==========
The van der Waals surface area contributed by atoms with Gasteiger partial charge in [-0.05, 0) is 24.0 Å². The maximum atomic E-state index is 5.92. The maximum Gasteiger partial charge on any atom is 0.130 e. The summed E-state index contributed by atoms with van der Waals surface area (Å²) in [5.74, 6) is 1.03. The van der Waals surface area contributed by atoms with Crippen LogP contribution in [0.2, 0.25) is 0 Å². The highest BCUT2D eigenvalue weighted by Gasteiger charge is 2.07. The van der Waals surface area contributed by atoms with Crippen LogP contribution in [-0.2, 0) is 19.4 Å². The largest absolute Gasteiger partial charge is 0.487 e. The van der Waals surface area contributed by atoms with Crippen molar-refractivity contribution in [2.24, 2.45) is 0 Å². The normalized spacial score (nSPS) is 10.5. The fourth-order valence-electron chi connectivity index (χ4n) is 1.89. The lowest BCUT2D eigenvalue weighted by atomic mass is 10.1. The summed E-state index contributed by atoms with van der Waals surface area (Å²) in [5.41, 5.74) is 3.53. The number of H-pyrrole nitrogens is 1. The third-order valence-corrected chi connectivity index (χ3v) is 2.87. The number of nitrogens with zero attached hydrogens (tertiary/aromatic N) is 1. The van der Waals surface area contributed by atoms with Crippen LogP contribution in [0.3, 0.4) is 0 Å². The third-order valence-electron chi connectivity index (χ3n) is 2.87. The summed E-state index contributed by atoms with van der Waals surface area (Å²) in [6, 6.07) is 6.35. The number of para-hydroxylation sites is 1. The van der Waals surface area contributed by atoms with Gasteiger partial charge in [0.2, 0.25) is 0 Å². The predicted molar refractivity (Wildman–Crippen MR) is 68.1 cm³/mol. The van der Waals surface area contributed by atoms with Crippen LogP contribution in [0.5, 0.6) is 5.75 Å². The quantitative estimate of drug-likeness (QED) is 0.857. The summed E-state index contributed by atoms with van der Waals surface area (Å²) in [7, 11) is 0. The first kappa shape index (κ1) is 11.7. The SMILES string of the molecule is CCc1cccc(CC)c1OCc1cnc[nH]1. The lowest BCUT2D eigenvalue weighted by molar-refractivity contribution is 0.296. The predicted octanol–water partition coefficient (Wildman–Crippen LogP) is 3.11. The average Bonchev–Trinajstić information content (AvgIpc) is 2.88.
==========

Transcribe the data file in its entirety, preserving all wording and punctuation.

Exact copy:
The van der Waals surface area contributed by atoms with Gasteiger partial charge in [-0.05, 0) is 24.0 Å². The maximum atomic E-state index is 5.92. The maximum Gasteiger partial charge on any atom is 0.130 e. The summed E-state index contributed by atoms with van der Waals surface area (Å²) in [5.74, 6) is 1.03. The van der Waals surface area contributed by atoms with Crippen LogP contribution in [0.2, 0.25) is 0 Å². The highest BCUT2D eigenvalue weighted by Gasteiger charge is 2.07. The van der Waals surface area contributed by atoms with Crippen LogP contribution in [-0.2, 0) is 19.4 Å². The largest absolute Gasteiger partial charge is 0.487 e. The van der Waals surface area contributed by atoms with Crippen molar-refractivity contribution in [2.24, 2.45) is 0 Å². The normalized spacial score (nSPS) is 10.5. The fourth-order valence-electron chi connectivity index (χ4n) is 1.89. The lowest BCUT2D eigenvalue weighted by atomic mass is 10.1. The summed E-state index contributed by atoms with van der Waals surface area (Å²) in [5.41, 5.74) is 3.53. The number of H-pyrrole nitrogens is 1. The third-order valence-corrected chi connectivity index (χ3v) is 2.87. The number of nitrogens with zero attached hydrogens (tertiary/aromatic N) is 1. The van der Waals surface area contributed by atoms with Crippen LogP contribution in [0.3, 0.4) is 0 Å². The third-order valence-electron chi connectivity index (χ3n) is 2.87. The summed E-state index contributed by atoms with van der Waals surface area (Å²) in [6, 6.07) is 6.35. The number of para-hydroxylation sites is 1. The van der Waals surface area contributed by atoms with Gasteiger partial charge in [0.2, 0.25) is 0 Å². The predicted molar refractivity (Wildman–Crippen MR) is 68.1 cm³/mol. The van der Waals surface area contributed by atoms with Crippen LogP contribution in [0.5, 0.6) is 5.75 Å². The quantitative estimate of drug-likeness (QED) is 0.857. The summed E-state index contributed by atoms with van der Waals surface area (Å²) in [7, 11) is 0. The first kappa shape index (κ1) is 11.7. The SMILES string of the molecule is CCc1cccc(CC)c1OCc1cnc[nH]1. The lowest BCUT2D eigenvalue weighted by molar-refractivity contribution is 0.296. The predicted octanol–water partition coefficient (Wildman–Crippen LogP) is 3.11. The average Bonchev–Trinajstić information content (AvgIpc) is 2.88.